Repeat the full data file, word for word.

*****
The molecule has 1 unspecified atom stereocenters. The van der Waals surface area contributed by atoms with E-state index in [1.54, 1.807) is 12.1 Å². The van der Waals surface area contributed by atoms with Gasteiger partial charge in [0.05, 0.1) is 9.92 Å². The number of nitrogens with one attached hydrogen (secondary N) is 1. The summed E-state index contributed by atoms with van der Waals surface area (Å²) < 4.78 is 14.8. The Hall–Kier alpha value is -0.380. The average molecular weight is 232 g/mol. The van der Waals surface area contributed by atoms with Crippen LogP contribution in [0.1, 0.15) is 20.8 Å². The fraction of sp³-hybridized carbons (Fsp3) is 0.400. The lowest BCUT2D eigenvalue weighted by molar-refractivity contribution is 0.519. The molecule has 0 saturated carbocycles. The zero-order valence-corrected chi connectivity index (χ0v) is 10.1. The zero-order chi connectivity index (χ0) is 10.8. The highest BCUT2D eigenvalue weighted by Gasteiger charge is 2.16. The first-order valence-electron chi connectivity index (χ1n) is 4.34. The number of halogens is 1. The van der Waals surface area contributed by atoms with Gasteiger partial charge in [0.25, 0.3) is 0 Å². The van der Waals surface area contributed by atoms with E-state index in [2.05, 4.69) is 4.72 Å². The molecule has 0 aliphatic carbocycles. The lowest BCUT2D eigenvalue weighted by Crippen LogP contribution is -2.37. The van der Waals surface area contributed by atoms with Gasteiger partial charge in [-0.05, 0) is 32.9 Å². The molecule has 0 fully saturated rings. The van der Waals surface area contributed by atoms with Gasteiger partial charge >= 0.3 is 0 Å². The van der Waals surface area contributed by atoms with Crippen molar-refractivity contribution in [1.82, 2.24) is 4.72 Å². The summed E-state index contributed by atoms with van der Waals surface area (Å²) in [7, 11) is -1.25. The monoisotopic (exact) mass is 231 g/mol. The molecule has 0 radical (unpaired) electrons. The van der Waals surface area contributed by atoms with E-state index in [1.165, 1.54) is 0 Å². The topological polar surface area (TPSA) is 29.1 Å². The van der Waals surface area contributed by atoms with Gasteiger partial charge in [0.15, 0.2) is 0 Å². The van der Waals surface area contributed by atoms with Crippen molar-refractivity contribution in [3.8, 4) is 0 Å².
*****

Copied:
The molecule has 1 unspecified atom stereocenters. The van der Waals surface area contributed by atoms with E-state index in [1.54, 1.807) is 12.1 Å². The van der Waals surface area contributed by atoms with Gasteiger partial charge in [0.05, 0.1) is 9.92 Å². The number of nitrogens with one attached hydrogen (secondary N) is 1. The summed E-state index contributed by atoms with van der Waals surface area (Å²) < 4.78 is 14.8. The Hall–Kier alpha value is -0.380. The average molecular weight is 232 g/mol. The van der Waals surface area contributed by atoms with Crippen LogP contribution in [0.1, 0.15) is 20.8 Å². The fraction of sp³-hybridized carbons (Fsp3) is 0.400. The lowest BCUT2D eigenvalue weighted by molar-refractivity contribution is 0.519. The molecule has 0 saturated carbocycles. The zero-order valence-corrected chi connectivity index (χ0v) is 10.1. The zero-order chi connectivity index (χ0) is 10.8. The highest BCUT2D eigenvalue weighted by Gasteiger charge is 2.16. The first-order valence-electron chi connectivity index (χ1n) is 4.34. The number of halogens is 1. The van der Waals surface area contributed by atoms with Gasteiger partial charge in [0.25, 0.3) is 0 Å². The van der Waals surface area contributed by atoms with E-state index in [2.05, 4.69) is 4.72 Å². The molecule has 0 aliphatic carbocycles. The lowest BCUT2D eigenvalue weighted by Crippen LogP contribution is -2.37. The van der Waals surface area contributed by atoms with Gasteiger partial charge in [-0.05, 0) is 32.9 Å². The molecule has 0 fully saturated rings. The van der Waals surface area contributed by atoms with Gasteiger partial charge >= 0.3 is 0 Å². The van der Waals surface area contributed by atoms with Crippen molar-refractivity contribution in [1.82, 2.24) is 4.72 Å². The summed E-state index contributed by atoms with van der Waals surface area (Å²) in [7, 11) is -1.25. The monoisotopic (exact) mass is 231 g/mol. The molecule has 0 radical (unpaired) electrons. The van der Waals surface area contributed by atoms with E-state index in [1.165, 1.54) is 0 Å². The topological polar surface area (TPSA) is 29.1 Å². The van der Waals surface area contributed by atoms with Gasteiger partial charge in [0.15, 0.2) is 0 Å². The van der Waals surface area contributed by atoms with Crippen molar-refractivity contribution in [3.8, 4) is 0 Å².